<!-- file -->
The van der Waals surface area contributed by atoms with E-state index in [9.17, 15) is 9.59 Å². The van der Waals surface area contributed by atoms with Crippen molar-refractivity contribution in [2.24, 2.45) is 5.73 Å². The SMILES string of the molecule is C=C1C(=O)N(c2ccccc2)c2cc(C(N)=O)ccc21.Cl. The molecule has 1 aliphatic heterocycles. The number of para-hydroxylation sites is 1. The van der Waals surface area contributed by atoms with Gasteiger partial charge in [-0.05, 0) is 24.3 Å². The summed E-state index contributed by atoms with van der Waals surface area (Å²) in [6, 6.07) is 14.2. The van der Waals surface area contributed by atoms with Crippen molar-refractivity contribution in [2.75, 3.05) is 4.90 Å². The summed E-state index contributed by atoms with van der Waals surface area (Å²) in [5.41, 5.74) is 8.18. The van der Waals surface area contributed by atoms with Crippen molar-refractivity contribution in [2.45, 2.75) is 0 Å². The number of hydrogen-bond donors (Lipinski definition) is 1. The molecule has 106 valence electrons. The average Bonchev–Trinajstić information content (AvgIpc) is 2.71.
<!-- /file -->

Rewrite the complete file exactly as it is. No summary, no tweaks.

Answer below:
The van der Waals surface area contributed by atoms with E-state index in [9.17, 15) is 9.59 Å². The van der Waals surface area contributed by atoms with Crippen molar-refractivity contribution in [2.24, 2.45) is 5.73 Å². The SMILES string of the molecule is C=C1C(=O)N(c2ccccc2)c2cc(C(N)=O)ccc21.Cl. The molecule has 1 aliphatic heterocycles. The number of para-hydroxylation sites is 1. The van der Waals surface area contributed by atoms with Gasteiger partial charge in [-0.05, 0) is 24.3 Å². The summed E-state index contributed by atoms with van der Waals surface area (Å²) in [6, 6.07) is 14.2. The van der Waals surface area contributed by atoms with Crippen molar-refractivity contribution in [2.75, 3.05) is 4.90 Å². The summed E-state index contributed by atoms with van der Waals surface area (Å²) in [5.41, 5.74) is 8.18. The van der Waals surface area contributed by atoms with Crippen molar-refractivity contribution in [2.45, 2.75) is 0 Å². The number of hydrogen-bond donors (Lipinski definition) is 1. The molecule has 106 valence electrons. The average Bonchev–Trinajstić information content (AvgIpc) is 2.71.